What’s the purpose of roadway guide signs?
The purpose of all roadway signs is to provide safety and efficiency on the roadways by providing for the orderly and predictable movement of all road users. The purpose of roadway guide signs is to guide travelers to their destinations as easily, quickly, and safely as possible. For this to happen, there must be appropriate and easily discernible signs posted along the way.
With over 164,000 miles of highway and 4 million miles of public roads in the United States, traffic signs are a necessity in today’s world. Motorists need consistent guidance and therefore clear, visible, and uniform signing is a must on their journey.
Whether you are driving from one state to another, or driving through rural or urban areas, there are significant differences in conditions that signing considers. Also, approaching interchanges can be confusing and even dangerous without clear and appropriate guidance.
Guide signs on expressways and freeways accomplish the following for motorists:
- Give directions to destinations, or streets or highway routes, at intersections or interchanges.
- Show distances to destinations.
- Direct road users into appropriate lanes in advance of merging or diverging movements.
- Provide advance notice of the approach to intersections or interchanges.
- Identify routes, and directions on those routes.
- Indicate access to general motorist services, scenic, rest, and recreational areas.
- Provide other information of value to the road user.
A Brief History of Roadway Guide Signs
It’s hard to imagine going on a trip without roadway signs to guide us. But our current orderly system of road signage hasn’t always existed as it is today. There have been efforts to improve road conditions, guidance, and safety since the 1800s when the early cycling organizations and local authorities started advocating for paved, even roads, and began posting signs to help warn cyclists of steep hills and other hazards.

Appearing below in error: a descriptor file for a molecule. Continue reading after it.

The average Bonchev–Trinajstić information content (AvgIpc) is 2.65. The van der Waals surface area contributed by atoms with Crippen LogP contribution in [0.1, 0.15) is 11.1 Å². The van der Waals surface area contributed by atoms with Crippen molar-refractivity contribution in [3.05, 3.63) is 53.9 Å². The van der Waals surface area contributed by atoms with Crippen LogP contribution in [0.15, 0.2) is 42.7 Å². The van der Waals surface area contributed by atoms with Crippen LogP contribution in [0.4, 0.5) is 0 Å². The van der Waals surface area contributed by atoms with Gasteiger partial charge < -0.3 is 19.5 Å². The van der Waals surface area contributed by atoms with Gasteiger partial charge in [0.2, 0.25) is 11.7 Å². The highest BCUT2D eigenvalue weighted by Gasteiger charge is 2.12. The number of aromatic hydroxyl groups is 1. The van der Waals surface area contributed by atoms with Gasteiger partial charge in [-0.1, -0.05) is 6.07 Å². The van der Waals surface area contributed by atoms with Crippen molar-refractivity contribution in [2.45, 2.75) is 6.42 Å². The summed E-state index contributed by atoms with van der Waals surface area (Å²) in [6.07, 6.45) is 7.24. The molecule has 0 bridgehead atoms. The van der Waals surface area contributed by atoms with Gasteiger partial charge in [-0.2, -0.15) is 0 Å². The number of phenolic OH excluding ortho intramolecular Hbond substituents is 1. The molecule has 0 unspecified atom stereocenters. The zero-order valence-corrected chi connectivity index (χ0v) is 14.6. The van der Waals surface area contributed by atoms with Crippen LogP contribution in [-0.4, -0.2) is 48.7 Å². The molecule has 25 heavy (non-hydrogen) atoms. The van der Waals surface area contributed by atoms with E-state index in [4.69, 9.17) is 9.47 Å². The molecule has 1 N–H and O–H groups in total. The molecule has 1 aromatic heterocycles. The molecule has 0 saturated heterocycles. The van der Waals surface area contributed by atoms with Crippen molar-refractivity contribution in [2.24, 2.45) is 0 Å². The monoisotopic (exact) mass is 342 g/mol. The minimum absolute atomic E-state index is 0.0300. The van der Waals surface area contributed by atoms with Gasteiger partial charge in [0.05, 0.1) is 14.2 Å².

Then as the automobile came into more widespread use, the need for safe roads and better traveling guidance became more urgent. The Automobile Association of America (AAA) began erecting wooden signs as early as 1902 for its members, and in 1905, the Buffalo Automobile Club installed an extensive signpost network in New York State.
However, our modern system of roadway signage took on its current form in November of 1935, when the first edition of the Manual on Uniform Traffic Control Devices (MUTCD) was published and approved as an American Standard. Since then it has undergone many revisions, updates, and amendments, even providing for blackout conditions in 1942. Changes are continually being made to reflect changing traffic control devices for:
- Increased traffic
- Higher speeds
- Greater commercial traffic
- Roads that are used 24-hours a day in every kind of weather
Street signs are continually evolving and developing. Modern technology allows computerized, electronic signs to give drivers timely detour info, construction work advisories, and other important traffic news. Some will even tell you how long it will take to get to a specific location in current conditions.